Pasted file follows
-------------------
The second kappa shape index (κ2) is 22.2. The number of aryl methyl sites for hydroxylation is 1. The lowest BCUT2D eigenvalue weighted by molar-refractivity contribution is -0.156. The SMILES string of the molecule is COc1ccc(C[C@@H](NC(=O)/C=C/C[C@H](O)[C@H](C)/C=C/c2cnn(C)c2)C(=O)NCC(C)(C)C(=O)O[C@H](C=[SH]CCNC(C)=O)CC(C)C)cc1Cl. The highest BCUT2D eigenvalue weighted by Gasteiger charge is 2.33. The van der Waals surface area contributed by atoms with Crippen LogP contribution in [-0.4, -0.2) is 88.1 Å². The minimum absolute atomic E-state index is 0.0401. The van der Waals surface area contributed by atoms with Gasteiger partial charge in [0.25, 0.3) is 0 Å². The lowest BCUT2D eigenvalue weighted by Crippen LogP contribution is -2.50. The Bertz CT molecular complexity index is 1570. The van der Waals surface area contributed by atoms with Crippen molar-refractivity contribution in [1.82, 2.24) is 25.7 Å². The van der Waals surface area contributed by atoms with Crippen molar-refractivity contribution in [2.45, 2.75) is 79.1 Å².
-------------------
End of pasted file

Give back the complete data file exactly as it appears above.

The second kappa shape index (κ2) is 22.2. The number of aryl methyl sites for hydroxylation is 1. The lowest BCUT2D eigenvalue weighted by molar-refractivity contribution is -0.156. The SMILES string of the molecule is COc1ccc(C[C@@H](NC(=O)/C=C/C[C@H](O)[C@H](C)/C=C/c2cnn(C)c2)C(=O)NCC(C)(C)C(=O)O[C@H](C=[SH]CCNC(C)=O)CC(C)C)cc1Cl. The highest BCUT2D eigenvalue weighted by Gasteiger charge is 2.33. The van der Waals surface area contributed by atoms with Crippen LogP contribution in [-0.4, -0.2) is 88.1 Å². The minimum absolute atomic E-state index is 0.0401. The van der Waals surface area contributed by atoms with Gasteiger partial charge in [0.25, 0.3) is 0 Å². The lowest BCUT2D eigenvalue weighted by Crippen LogP contribution is -2.50. The Bertz CT molecular complexity index is 1570. The van der Waals surface area contributed by atoms with Crippen molar-refractivity contribution in [1.82, 2.24) is 25.7 Å². The van der Waals surface area contributed by atoms with Crippen molar-refractivity contribution in [2.45, 2.75) is 79.1 Å².